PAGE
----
Now man as evolving. A whole different deal. Man as evolving doesn't want to use the word sin. It's offensive as a matter of fact, so we use another word as opposed to sin. And we will get to more of that in just a minute. But that other word tends to be, "morality." So we want a common morality and morality tends to be what we as people agree to and vote on and have a consensus to . Now, if we believe that man is evolving, we have to in some way understand that his religion is evolving to. Hence, we try to harmonize so our 84% do try to harmonize evolution and the development of religion. Now, I'm not going to go into all of that. I don't claim to be an expert at evolution–that's not my message. Please hear me. But there are certain things that evolutionary theory does talk about. There are only sort of five key views, one of which is getting more and more popular. One of which is starting off, they use the word descent. I think a more proper term would be "ascent" — they see us as moving up. But lets use their term, "descent." In religion, there is descent with modification as a mere process of change. We just, you know, change over time. So that morality changes over time. By the way, morality has changed over time. I bet you there are some women in here with britches on. My grandmother would not be caught dead with britches on. I just want to tell y'all that, okay? Of course, my wife wears britches to church, but my grandmother wouldn't. And she would have said it was immoral for women to wear britches to church. But anyway, you get my message. Okay? There is a change of morality–it evolves. That kind of thing.

Secondarily, using dissent with modification is a creative process. Simple, spontaneous, life becoming more complex from a single cell to a two cell to a fifty-cell to an organism to a functioning organism with differing abilities, senses, etc. We're evolving into a more complex creature. We also evolve into a more complex creature in terms of our understanding of God and faith, etc. Dissent with modification with a creative process at work and the most common creative process proposed by the evolutionists, Christian or non-Christian, and I believe there can be Christians who believe in this–it si not the unpardonable sin. A particular form, one of the most popular forms is the survival of the fittest. So only the fit survive. And so, the dog with the tail that can swat the flies away survives and the one without a tail doesn't. You know? Survival of the fittest. I have said this before and I will probably say it again before we finish this series. We are in a real conflict in the world today and we won't even realize philosophical y what we are doing. The people who espouse evolution the strongest are the ones who are fighting the hardest against it because the ones who espouse evolution tend to be more socialistic in their thinking, but they are the ones who do not want the survival of the fittest–they want survival of all. I made that point before but I need to make it again because here it comes — it is coming up again. Survival of the fittest. If that were the case, then we would believe that there would be a tiered level to society. Those who had not developed as highly would be lower on the totem pole and what we believe today is that there should be no totem pole. Interesting.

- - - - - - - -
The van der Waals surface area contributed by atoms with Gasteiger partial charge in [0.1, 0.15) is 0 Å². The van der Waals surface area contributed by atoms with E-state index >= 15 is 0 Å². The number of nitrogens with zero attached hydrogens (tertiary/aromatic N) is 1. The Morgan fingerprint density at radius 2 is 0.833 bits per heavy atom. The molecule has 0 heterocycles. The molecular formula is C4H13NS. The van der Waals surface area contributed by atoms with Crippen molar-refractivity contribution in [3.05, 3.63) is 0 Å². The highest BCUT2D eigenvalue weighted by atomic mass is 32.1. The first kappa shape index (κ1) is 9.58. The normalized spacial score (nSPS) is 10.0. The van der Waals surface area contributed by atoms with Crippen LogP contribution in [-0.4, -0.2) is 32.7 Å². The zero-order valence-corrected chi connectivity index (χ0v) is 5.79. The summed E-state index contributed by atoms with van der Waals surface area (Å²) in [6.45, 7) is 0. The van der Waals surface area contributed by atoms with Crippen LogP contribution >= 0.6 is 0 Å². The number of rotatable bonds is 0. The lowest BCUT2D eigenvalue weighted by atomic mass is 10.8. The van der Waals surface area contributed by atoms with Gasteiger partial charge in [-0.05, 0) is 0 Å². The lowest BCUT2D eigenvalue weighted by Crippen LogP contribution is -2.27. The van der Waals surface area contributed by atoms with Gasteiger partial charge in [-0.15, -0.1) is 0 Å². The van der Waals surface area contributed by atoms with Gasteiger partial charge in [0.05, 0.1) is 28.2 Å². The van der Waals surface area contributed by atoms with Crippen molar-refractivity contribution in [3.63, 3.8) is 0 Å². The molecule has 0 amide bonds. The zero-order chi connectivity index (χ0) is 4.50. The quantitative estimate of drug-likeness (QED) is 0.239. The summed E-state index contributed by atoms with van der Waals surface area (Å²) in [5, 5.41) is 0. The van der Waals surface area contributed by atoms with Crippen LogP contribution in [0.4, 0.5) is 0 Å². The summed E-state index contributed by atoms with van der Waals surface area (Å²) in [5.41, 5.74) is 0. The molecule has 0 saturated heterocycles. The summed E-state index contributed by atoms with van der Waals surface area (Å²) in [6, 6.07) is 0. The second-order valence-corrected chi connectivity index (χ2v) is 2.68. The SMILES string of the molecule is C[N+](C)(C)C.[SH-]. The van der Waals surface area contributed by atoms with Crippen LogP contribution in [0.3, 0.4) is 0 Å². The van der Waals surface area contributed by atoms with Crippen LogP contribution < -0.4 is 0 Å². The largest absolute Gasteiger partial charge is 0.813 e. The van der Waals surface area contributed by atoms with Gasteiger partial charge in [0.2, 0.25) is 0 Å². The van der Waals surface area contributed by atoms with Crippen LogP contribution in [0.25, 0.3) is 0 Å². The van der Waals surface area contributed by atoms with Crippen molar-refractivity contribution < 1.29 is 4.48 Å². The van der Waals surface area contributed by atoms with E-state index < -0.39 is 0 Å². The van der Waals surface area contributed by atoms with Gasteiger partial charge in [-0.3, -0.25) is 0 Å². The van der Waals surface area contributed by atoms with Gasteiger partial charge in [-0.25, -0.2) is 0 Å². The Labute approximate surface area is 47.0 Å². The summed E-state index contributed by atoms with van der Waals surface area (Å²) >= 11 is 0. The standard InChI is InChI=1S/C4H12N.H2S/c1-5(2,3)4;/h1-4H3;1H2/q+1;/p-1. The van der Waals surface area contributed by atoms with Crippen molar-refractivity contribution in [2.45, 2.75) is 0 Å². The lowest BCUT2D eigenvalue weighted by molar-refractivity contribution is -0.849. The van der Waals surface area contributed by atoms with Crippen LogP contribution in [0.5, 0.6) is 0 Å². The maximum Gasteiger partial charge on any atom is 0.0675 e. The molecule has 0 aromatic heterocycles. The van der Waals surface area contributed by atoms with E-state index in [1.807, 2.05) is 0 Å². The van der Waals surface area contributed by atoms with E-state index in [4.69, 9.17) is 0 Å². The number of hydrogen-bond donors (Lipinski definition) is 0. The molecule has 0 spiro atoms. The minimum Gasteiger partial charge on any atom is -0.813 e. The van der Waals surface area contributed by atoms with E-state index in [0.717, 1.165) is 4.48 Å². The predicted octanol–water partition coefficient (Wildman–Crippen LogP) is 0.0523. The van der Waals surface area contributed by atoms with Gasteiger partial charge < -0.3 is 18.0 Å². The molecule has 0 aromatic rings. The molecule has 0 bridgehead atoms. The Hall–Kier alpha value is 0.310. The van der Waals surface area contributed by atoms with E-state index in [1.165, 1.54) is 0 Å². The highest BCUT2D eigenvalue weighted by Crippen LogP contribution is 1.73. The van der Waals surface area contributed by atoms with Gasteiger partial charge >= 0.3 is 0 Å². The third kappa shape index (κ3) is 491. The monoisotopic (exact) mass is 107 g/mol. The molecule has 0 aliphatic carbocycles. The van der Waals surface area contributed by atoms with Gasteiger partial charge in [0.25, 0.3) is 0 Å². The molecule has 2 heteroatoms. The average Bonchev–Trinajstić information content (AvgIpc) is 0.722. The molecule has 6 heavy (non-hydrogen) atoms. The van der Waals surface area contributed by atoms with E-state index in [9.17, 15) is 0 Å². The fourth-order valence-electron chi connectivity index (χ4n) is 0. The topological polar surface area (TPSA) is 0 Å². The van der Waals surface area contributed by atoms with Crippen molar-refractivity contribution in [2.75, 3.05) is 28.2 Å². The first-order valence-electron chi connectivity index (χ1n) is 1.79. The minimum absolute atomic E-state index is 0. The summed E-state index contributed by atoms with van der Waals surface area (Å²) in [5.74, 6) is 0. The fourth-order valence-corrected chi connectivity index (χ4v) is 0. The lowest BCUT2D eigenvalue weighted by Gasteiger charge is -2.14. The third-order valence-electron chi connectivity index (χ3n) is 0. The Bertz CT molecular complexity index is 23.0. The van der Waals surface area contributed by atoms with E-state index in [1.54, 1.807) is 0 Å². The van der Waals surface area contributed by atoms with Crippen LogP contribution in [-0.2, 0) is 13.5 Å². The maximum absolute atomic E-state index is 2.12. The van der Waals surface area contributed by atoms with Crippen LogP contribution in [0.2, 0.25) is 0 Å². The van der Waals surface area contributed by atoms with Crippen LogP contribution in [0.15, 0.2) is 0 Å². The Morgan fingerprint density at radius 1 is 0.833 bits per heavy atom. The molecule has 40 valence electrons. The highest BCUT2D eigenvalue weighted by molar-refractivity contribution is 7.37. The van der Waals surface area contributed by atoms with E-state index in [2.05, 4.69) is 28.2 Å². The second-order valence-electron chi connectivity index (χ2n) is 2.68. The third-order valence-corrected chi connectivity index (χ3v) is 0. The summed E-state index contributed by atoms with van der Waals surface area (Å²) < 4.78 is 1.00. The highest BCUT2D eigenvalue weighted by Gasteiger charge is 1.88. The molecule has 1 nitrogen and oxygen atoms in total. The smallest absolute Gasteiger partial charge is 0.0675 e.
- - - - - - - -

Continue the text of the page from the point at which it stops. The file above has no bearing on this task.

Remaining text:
Number four, dissent with modification wit ht eh addition that there is a spontaneity here–there is a spontaneous something here that calls life. And then the fifth view, commonly called theistic evolution. And this is where you believe in the evolutionary process but you believe that there is a spontaneous something that happens because God steps in and does something to the evolutionary process. Theistic evolution tends to be very popular in the church today. Now, forgive me, I don't mean to make light of it but I am going to give you my little four-stepper here.

Some believed that something came from something by means of something. Others believed something came from nothing by something. Still others believed that humans came from something by something. And then others believe that humans came from something by God. There is a something in all of them, though. The question that cannot be answered by the evolutionist is, "where did it start?" I understand there can be change, but I don't understand where it started. If you take God out of the equation, where did it come from? The something is the big catch-all, the big problem. Well, I always have to stir psychology into all of this mess, don't I?

Well, the psychologists have a research model here. Again, we are looking at morality. And we're trying to explain human behavior that violates social norms. Of course, Brister would call it sin. But we are trying to explain human behavior that violates the social norm. That violates morality, even. How do we explain it?